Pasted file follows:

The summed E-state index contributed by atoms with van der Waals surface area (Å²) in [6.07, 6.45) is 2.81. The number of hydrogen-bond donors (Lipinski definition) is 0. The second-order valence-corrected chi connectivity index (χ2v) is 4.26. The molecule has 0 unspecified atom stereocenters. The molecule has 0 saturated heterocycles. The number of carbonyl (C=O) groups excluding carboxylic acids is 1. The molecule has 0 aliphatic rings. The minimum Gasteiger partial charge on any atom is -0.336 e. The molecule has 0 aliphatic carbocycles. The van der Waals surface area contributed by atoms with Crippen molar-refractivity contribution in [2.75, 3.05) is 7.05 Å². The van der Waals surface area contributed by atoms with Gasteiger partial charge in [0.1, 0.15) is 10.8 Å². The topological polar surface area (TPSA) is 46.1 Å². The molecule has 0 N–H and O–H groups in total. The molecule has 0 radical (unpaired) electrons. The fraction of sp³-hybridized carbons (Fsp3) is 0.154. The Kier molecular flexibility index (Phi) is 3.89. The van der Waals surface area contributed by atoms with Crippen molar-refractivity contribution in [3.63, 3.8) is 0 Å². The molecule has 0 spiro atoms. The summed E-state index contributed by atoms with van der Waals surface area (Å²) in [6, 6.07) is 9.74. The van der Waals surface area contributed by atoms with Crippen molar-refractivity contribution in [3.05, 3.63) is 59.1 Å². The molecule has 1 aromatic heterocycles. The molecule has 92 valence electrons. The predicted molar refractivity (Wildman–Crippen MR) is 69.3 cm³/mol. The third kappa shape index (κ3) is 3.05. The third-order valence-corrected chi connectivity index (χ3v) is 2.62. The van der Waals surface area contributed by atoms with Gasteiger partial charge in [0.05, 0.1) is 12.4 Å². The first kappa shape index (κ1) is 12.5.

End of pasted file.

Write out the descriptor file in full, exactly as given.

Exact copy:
The summed E-state index contributed by atoms with van der Waals surface area (Å²) in [6.07, 6.45) is 2.81. The number of hydrogen-bond donors (Lipinski definition) is 0. The second-order valence-corrected chi connectivity index (χ2v) is 4.26. The molecule has 0 unspecified atom stereocenters. The molecule has 0 saturated heterocycles. The number of carbonyl (C=O) groups excluding carboxylic acids is 1. The molecule has 0 aliphatic rings. The minimum Gasteiger partial charge on any atom is -0.336 e. The molecule has 0 aliphatic carbocycles. The van der Waals surface area contributed by atoms with Crippen molar-refractivity contribution in [2.75, 3.05) is 7.05 Å². The van der Waals surface area contributed by atoms with Gasteiger partial charge in [0.1, 0.15) is 10.8 Å². The topological polar surface area (TPSA) is 46.1 Å². The molecule has 0 N–H and O–H groups in total. The molecule has 0 radical (unpaired) electrons. The fraction of sp³-hybridized carbons (Fsp3) is 0.154. The Kier molecular flexibility index (Phi) is 3.89. The van der Waals surface area contributed by atoms with Crippen molar-refractivity contribution in [3.63, 3.8) is 0 Å². The molecule has 0 spiro atoms. The summed E-state index contributed by atoms with van der Waals surface area (Å²) in [6, 6.07) is 9.74. The van der Waals surface area contributed by atoms with Crippen molar-refractivity contribution in [3.05, 3.63) is 59.1 Å². The molecule has 1 aromatic heterocycles. The molecule has 92 valence electrons. The predicted molar refractivity (Wildman–Crippen MR) is 69.3 cm³/mol. The third kappa shape index (κ3) is 3.05. The third-order valence-corrected chi connectivity index (χ3v) is 2.62. The van der Waals surface area contributed by atoms with Gasteiger partial charge in [0.05, 0.1) is 12.4 Å². The first kappa shape index (κ1) is 12.5.